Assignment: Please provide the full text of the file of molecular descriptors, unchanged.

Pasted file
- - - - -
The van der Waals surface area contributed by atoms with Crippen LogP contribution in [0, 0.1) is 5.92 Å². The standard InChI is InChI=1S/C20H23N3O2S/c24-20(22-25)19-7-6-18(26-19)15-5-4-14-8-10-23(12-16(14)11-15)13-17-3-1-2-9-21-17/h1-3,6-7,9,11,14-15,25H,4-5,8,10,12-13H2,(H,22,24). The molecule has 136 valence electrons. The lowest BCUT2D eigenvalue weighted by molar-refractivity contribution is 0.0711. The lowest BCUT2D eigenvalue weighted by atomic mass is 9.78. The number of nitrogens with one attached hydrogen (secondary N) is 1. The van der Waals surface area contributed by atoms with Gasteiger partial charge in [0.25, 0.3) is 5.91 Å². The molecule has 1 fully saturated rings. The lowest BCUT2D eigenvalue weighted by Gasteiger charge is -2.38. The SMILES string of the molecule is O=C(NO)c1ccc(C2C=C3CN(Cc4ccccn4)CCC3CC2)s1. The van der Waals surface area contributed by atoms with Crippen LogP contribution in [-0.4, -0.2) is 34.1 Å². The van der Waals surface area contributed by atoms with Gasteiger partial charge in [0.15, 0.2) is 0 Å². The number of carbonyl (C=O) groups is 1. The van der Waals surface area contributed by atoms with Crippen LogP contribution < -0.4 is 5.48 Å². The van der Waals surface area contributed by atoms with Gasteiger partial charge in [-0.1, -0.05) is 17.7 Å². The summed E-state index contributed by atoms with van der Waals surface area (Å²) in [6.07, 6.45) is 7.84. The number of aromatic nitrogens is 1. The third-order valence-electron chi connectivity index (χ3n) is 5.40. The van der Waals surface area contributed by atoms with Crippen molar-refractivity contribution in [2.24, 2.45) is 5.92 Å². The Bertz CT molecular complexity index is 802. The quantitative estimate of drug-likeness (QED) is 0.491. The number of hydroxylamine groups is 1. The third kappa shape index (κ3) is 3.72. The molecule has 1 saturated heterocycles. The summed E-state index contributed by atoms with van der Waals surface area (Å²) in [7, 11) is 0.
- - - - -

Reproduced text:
The van der Waals surface area contributed by atoms with Crippen LogP contribution in [0, 0.1) is 5.92 Å². The standard InChI is InChI=1S/C20H23N3O2S/c24-20(22-25)19-7-6-18(26-19)15-5-4-14-8-10-23(12-16(14)11-15)13-17-3-1-2-9-21-17/h1-3,6-7,9,11,14-15,25H,4-5,8,10,12-13H2,(H,22,24). The molecule has 136 valence electrons. The lowest BCUT2D eigenvalue weighted by molar-refractivity contribution is 0.0711. The lowest BCUT2D eigenvalue weighted by atomic mass is 9.78. The number of nitrogens with one attached hydrogen (secondary N) is 1. The van der Waals surface area contributed by atoms with Gasteiger partial charge in [0.25, 0.3) is 5.91 Å². The molecule has 1 fully saturated rings. The lowest BCUT2D eigenvalue weighted by Gasteiger charge is -2.38. The SMILES string of the molecule is O=C(NO)c1ccc(C2C=C3CN(Cc4ccccn4)CCC3CC2)s1. The van der Waals surface area contributed by atoms with Crippen LogP contribution in [-0.4, -0.2) is 34.1 Å². The van der Waals surface area contributed by atoms with Gasteiger partial charge in [0.15, 0.2) is 0 Å². The number of carbonyl (C=O) groups is 1. The van der Waals surface area contributed by atoms with Crippen LogP contribution < -0.4 is 5.48 Å². The van der Waals surface area contributed by atoms with Gasteiger partial charge in [-0.1, -0.05) is 17.7 Å². The summed E-state index contributed by atoms with van der Waals surface area (Å²) in [6.07, 6.45) is 7.84. The number of aromatic nitrogens is 1. The third-order valence-electron chi connectivity index (χ3n) is 5.40. The van der Waals surface area contributed by atoms with Crippen molar-refractivity contribution in [2.24, 2.45) is 5.92 Å². The Bertz CT molecular complexity index is 802. The quantitative estimate of drug-likeness (QED) is 0.491. The number of hydroxylamine groups is 1. The third kappa shape index (κ3) is 3.72. The molecule has 1 saturated heterocycles. The summed E-state index contributed by atoms with van der Waals surface area (Å²) in [7, 11) is 0.